And Sam Pink is right next to me and we wink at each other.
ας μην το βαθμολογήσω καλύτερα, φριχτό βιβλίο πολύ συμπαθητικού αντεργκράουντ συγγραφέα, απ' τις πιο κουραστικές αναγνωστικές εμπειρίες μου - και μιλάμε για 87 σελίδες που τελειωμό δεν είχαν!
Robb Todd
Oct 18, 2010 added it
Shelves: 2012, small-press
Should I be worried that I could identify with the narrator? No. No way. This book is hilariously thoughtful and is definitely going to be read again.
May 04, 2012 rated it it was amazing
the word "genius" scrolls through my head in big block neon letters
Patrick Wensink
Oct 18, 2010 rated it really liked it
Like The Stranger if The Stranger was funny.
May 10, 2014 rated it liked it
This is my first Sam Pink novel and he says more in 87 pages about the state of modern America than many authors in 500 pages.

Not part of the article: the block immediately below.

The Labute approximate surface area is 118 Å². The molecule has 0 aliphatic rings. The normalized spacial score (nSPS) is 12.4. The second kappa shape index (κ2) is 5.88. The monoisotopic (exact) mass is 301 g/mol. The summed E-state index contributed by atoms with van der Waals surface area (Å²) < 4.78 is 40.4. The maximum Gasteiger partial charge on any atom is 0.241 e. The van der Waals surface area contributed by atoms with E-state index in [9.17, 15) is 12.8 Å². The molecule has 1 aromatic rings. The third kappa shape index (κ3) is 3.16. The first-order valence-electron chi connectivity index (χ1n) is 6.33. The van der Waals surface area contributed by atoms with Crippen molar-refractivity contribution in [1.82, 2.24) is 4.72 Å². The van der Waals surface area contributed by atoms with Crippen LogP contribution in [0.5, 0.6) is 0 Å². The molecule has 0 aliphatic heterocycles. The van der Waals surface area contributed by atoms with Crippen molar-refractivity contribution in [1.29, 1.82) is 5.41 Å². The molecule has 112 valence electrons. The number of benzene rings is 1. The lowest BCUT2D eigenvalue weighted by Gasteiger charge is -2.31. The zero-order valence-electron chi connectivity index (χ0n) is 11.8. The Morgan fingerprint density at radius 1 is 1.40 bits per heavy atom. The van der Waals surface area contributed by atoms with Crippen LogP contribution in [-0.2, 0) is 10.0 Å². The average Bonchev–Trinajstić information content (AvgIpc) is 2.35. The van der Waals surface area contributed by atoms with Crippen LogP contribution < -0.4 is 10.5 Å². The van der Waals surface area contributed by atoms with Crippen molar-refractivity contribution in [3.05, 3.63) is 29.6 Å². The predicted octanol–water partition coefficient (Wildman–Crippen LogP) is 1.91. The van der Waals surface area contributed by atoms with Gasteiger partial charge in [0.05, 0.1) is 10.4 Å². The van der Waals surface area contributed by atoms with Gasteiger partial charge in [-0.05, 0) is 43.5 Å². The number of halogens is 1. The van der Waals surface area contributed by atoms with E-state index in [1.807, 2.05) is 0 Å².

To be born in the USA today and then reach that point that the nameless narrator is at and to realize you've reached that point is like a dim epiphany.

The point that i'm referring to is the slow realization that there might be nothing else in your life and this is it. Could this be it? Seriously, God? Sharing a shitty apartment in a city I hate and looking for a job that
Aug 10, 2017 rated it really liked it
Thin and depressing this one. Some really funny passages and some authentic alienation too.
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Sam Pink is the author of The No Hellos Diet, Hurt Others, I Am Going to Clone Myself Then Kill the Clone and Eat It, Frowns Need Friends Too, and the cult hit Person. His writing has been published widely in print and on the internet, and also in other languages. He lives in Chicago, where he plays in the band Depressed Woman.
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“And I realize that there is nothing to worry about without first wanting to be alive a certain way.
That is somewhat relaxing to think.”
“I walk down the hallway and go into my room and call it a day and it calls me something else.” 24 likes